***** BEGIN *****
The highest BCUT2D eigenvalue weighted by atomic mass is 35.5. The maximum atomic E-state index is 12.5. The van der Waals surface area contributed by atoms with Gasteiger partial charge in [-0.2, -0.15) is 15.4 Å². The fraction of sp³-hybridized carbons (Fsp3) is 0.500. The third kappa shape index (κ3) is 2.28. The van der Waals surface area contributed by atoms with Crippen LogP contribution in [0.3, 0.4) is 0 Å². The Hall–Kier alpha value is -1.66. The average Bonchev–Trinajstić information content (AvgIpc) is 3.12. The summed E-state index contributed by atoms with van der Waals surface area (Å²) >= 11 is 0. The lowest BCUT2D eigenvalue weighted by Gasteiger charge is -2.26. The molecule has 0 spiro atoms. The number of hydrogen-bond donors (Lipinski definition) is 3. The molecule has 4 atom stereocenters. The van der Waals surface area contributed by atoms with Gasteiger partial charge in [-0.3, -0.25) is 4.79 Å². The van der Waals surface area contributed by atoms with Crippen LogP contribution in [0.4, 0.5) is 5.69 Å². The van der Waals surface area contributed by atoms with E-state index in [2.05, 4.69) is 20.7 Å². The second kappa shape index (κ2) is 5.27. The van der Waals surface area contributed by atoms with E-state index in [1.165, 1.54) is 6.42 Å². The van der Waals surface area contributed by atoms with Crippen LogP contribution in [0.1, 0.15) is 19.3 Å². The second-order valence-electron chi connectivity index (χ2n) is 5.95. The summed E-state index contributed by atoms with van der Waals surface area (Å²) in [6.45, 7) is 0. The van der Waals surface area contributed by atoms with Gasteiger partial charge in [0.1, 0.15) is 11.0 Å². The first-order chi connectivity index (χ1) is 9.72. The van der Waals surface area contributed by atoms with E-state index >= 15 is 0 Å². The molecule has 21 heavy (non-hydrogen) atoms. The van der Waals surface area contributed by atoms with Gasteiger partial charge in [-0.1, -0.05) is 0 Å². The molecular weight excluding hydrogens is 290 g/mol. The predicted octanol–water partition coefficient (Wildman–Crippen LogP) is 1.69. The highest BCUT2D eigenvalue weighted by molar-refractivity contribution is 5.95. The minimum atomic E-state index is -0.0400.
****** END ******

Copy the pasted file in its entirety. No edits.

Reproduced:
The highest BCUT2D eigenvalue weighted by atomic mass is 35.5. The maximum atomic E-state index is 12.5. The van der Waals surface area contributed by atoms with Gasteiger partial charge in [-0.2, -0.15) is 15.4 Å². The fraction of sp³-hybridized carbons (Fsp3) is 0.500. The third kappa shape index (κ3) is 2.28. The van der Waals surface area contributed by atoms with Crippen LogP contribution in [0.3, 0.4) is 0 Å². The Hall–Kier alpha value is -1.66. The average Bonchev–Trinajstić information content (AvgIpc) is 3.12. The summed E-state index contributed by atoms with van der Waals surface area (Å²) >= 11 is 0. The lowest BCUT2D eigenvalue weighted by Gasteiger charge is -2.26. The molecule has 0 spiro atoms. The number of hydrogen-bond donors (Lipinski definition) is 3. The molecule has 4 atom stereocenters. The van der Waals surface area contributed by atoms with Gasteiger partial charge in [-0.3, -0.25) is 4.79 Å². The van der Waals surface area contributed by atoms with Crippen LogP contribution in [0.4, 0.5) is 5.69 Å². The van der Waals surface area contributed by atoms with E-state index in [2.05, 4.69) is 20.7 Å². The second kappa shape index (κ2) is 5.27. The van der Waals surface area contributed by atoms with E-state index in [1.165, 1.54) is 6.42 Å². The van der Waals surface area contributed by atoms with Crippen LogP contribution in [0.1, 0.15) is 19.3 Å². The second-order valence-electron chi connectivity index (χ2n) is 5.95. The summed E-state index contributed by atoms with van der Waals surface area (Å²) in [6.45, 7) is 0. The van der Waals surface area contributed by atoms with Gasteiger partial charge in [0.1, 0.15) is 11.0 Å². The first-order chi connectivity index (χ1) is 9.72. The van der Waals surface area contributed by atoms with E-state index >= 15 is 0 Å². The molecule has 21 heavy (non-hydrogen) atoms. The van der Waals surface area contributed by atoms with Gasteiger partial charge in [-0.1, -0.05) is 0 Å². The molecular weight excluding hydrogens is 290 g/mol. The predicted octanol–water partition coefficient (Wildman–Crippen LogP) is 1.69. The highest BCUT2D eigenvalue weighted by molar-refractivity contribution is 5.95. The minimum atomic E-state index is -0.0400.